Kinloch and surroundings, west of Kinloch, Rum - an excursion

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Map of Excursion 1A, west of Kinloch.
Regular west-north-west-dipping Torridonian sandstone beds on Mullach Mòr, with the Skye Cuillin in the distance.

Excursion 1A from: Emeleus, C. H. and Troll, V. R. A geological excursion guide to Rum: the Paleocene igneous rocks of the Isle of Rum, Inner Hebrides. Edinburgh : Edinburgh Geological Society in association with NMS Enterprises Limited, 2008.

Introduction, Excursions A & B[edit]

The approximate areas covered by each excursion are indicated on Figure 9. Remember that Rum is a National Nature Reserve and prior permission must be obtained from SNH if you need to collect rock samples. Consult the Reserve Manager if in any doubt. As far as possible samples should come from loose material (of which there is usually an abundance).

The boat from Mallaig normally reaches Rum before 2pm, except on summer Saturdays when the early service arrives at about 9am. The first afternoon may be spent around Kinloch, on the sandstones of the Torridon Group and the numerous Paleocene minor intrusions. The latter include basaltic sheets and dykes, and several plugs of feldspathic peridotite and gabbro (See image), (See image). Alternatively, if time on Rum is limited, some or all of the localities in Coire Dubh could be visited (Excursion 2; Figure 13; Localities 2.1 to 2.8).

A. West of Kinloch[edit]

Take the Kilmory road west from Kinloch, along Kinloch Glen (See image). Sandstones belonging to the Scresort Sandstone Member of the Applecross Formation (TCAS) in the Torridon Group crop out in the adjacent Kinloch River and in roadside exposures. They have a general dip of 15–20º to the west-north-west. These sandstones occur on either side of the glen and cause the strong features on Mullach Mòr to the north (See image).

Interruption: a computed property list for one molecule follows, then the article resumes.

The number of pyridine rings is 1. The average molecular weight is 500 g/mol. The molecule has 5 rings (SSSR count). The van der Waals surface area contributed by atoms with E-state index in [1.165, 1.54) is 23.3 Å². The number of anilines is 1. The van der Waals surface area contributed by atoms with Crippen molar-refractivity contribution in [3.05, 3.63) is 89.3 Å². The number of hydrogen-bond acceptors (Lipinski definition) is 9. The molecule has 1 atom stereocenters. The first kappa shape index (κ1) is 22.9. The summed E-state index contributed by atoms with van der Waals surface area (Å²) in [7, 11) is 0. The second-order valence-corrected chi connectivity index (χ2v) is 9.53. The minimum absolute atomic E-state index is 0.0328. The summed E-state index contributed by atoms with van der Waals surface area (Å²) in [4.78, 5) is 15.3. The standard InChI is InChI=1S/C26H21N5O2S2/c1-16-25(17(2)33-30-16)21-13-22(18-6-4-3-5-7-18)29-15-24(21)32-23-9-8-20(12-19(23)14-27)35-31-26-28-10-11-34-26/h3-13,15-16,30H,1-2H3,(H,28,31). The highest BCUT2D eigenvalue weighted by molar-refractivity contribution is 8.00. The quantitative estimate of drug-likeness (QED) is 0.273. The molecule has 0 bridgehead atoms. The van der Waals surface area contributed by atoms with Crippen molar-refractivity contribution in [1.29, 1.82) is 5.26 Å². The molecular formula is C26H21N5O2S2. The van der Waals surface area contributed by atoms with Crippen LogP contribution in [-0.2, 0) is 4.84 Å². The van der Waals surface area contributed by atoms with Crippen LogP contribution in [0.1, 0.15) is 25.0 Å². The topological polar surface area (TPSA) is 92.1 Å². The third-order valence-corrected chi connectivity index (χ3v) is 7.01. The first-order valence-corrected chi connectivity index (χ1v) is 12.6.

Locality 1.1 Kinloch Glen – sandstone intruded by dolerite plug and sheet [NM 3927 9987][edit]

About 1 km from Kinloch a small dolerite plug and a south-dipping dolerite sheet are exposed in the roadside. Sandstone near the dolerite is somewhat bleached and has developed numerous irregular joints, both of which are features typically found near the numerous small doleritic and gabbroic intrusions in northern Rum.

Pass through the deer fence (close the gate) and continue along the track for 900 m, noting several north-trending dykes and exposures of dolerite (plugs).

Locality 1.2 Bridge over Allt Bealach Mhic Neill – peridotite plug in sandstone [NM 3803 9983][edit]

At the bridge over the Allt Bealach Mhic Neill there are exposures of brown-weathering peridotite belonging to a plug more than 200 m wide.

Locality 1.3 Allt Bealach Mhic Neill – spectacular spherulithic structures in baked sandstone adjoining gabbro plug [NM 3803 9966][edit]

Follow the path on the eastern (right-hand) side of the Allt Bealach Mhic Neill for about 250 m south, to the foot of a waterfall. The feldspathic sandstone (TCAS) in the stream bed has a spectacular spherulitic texture (Holness, 2002). The sandstone has been extensively recrystallised and partially melted by the gabbro plug seen in the left-hand stream bank. It contains quartz paramorphs after tridymite and relict quartz grains in a fine-grained felsic matrix. The alteration is considered to have occurred at a depth of about 700 m (Holness, 2002). Return to the bridge (Locality 1.2). On the north side of Kinloch Glen, the uniformly west-dipping sandstones on Mullach Mòr are seen to be interrupted by a wide cleft at [NG 379 005]. This is the site of a peridotite plug, with a small gabbro plug on its eastern margin. Turning towards the south and south-west, many slab-like outcrops are visible on the hillside. One large slab, about 300 m to the west-south-west of the bridge, is formed by a gabbro plug [NM 379 997], but the majority are of sandstone that dips steeply (60º or more) to the north. They are part of a belt of steeply dipping strata that extends along the north side of the central complex, from A’Bhrìdeanach [NM 298 995] in western Rum to the hillsides south of Kinloch. The beds became tilted as doming developed over the central complex during the rise of felsic magmas in Stage 1. Return to Kinloch. (Total distance c. 2.5 km.)


At all times follow: The Scottish Access Codeand Code of conduct for geological field work